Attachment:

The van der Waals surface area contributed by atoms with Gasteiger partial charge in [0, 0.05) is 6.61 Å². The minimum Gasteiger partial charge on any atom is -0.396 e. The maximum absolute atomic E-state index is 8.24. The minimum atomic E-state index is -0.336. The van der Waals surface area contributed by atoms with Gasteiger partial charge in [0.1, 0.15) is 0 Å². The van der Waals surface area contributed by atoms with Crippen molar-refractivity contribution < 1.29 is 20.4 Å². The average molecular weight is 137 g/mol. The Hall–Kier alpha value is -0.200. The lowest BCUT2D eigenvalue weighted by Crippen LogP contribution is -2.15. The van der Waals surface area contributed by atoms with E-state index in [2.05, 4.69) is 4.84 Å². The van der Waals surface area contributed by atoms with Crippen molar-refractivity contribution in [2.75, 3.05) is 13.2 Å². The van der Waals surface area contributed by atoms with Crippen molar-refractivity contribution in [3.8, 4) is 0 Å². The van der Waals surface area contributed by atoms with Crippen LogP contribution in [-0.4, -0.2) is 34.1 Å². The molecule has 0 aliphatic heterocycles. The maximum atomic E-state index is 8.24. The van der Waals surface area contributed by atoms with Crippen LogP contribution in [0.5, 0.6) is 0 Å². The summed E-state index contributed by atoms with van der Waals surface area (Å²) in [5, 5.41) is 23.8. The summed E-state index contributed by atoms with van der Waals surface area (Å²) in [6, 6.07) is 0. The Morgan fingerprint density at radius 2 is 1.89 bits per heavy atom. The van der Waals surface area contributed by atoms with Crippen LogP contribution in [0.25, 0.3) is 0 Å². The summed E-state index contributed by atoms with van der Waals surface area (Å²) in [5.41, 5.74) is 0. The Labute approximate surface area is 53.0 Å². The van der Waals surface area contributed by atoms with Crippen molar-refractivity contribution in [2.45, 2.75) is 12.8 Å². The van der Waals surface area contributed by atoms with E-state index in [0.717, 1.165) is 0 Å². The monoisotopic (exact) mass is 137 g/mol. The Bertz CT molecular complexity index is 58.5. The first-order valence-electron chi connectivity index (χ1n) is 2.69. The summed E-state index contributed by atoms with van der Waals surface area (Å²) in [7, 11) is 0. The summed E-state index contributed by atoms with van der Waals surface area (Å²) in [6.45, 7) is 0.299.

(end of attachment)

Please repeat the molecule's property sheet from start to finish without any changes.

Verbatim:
The van der Waals surface area contributed by atoms with Gasteiger partial charge in [0, 0.05) is 6.61 Å². The minimum Gasteiger partial charge on any atom is -0.396 e. The maximum absolute atomic E-state index is 8.24. The minimum atomic E-state index is -0.336. The van der Waals surface area contributed by atoms with Gasteiger partial charge in [0.1, 0.15) is 0 Å². The van der Waals surface area contributed by atoms with Crippen molar-refractivity contribution < 1.29 is 20.4 Å². The average molecular weight is 137 g/mol. The Hall–Kier alpha value is -0.200. The lowest BCUT2D eigenvalue weighted by Crippen LogP contribution is -2.15. The van der Waals surface area contributed by atoms with E-state index in [2.05, 4.69) is 4.84 Å². The van der Waals surface area contributed by atoms with Crippen molar-refractivity contribution in [2.75, 3.05) is 13.2 Å². The van der Waals surface area contributed by atoms with Crippen molar-refractivity contribution in [3.8, 4) is 0 Å². The van der Waals surface area contributed by atoms with Crippen LogP contribution in [-0.4, -0.2) is 34.1 Å². The molecule has 0 aliphatic heterocycles. The maximum atomic E-state index is 8.24. The van der Waals surface area contributed by atoms with Crippen LogP contribution in [0.5, 0.6) is 0 Å². The summed E-state index contributed by atoms with van der Waals surface area (Å²) in [5, 5.41) is 23.8. The summed E-state index contributed by atoms with van der Waals surface area (Å²) in [6, 6.07) is 0. The Morgan fingerprint density at radius 2 is 1.89 bits per heavy atom. The van der Waals surface area contributed by atoms with Crippen LogP contribution in [0.25, 0.3) is 0 Å². The summed E-state index contributed by atoms with van der Waals surface area (Å²) in [5.41, 5.74) is 0. The Labute approximate surface area is 53.0 Å². The van der Waals surface area contributed by atoms with Crippen molar-refractivity contribution in [2.45, 2.75) is 12.8 Å². The van der Waals surface area contributed by atoms with E-state index in [0.717, 1.165) is 0 Å². The monoisotopic (exact) mass is 137 g/mol. The Bertz CT molecular complexity index is 58.5. The first-order valence-electron chi connectivity index (χ1n) is 2.69. The summed E-state index contributed by atoms with van der Waals surface area (Å²) in [7, 11) is 0. The summed E-state index contributed by atoms with van der Waals surface area (Å²) in [6.45, 7) is 0.299.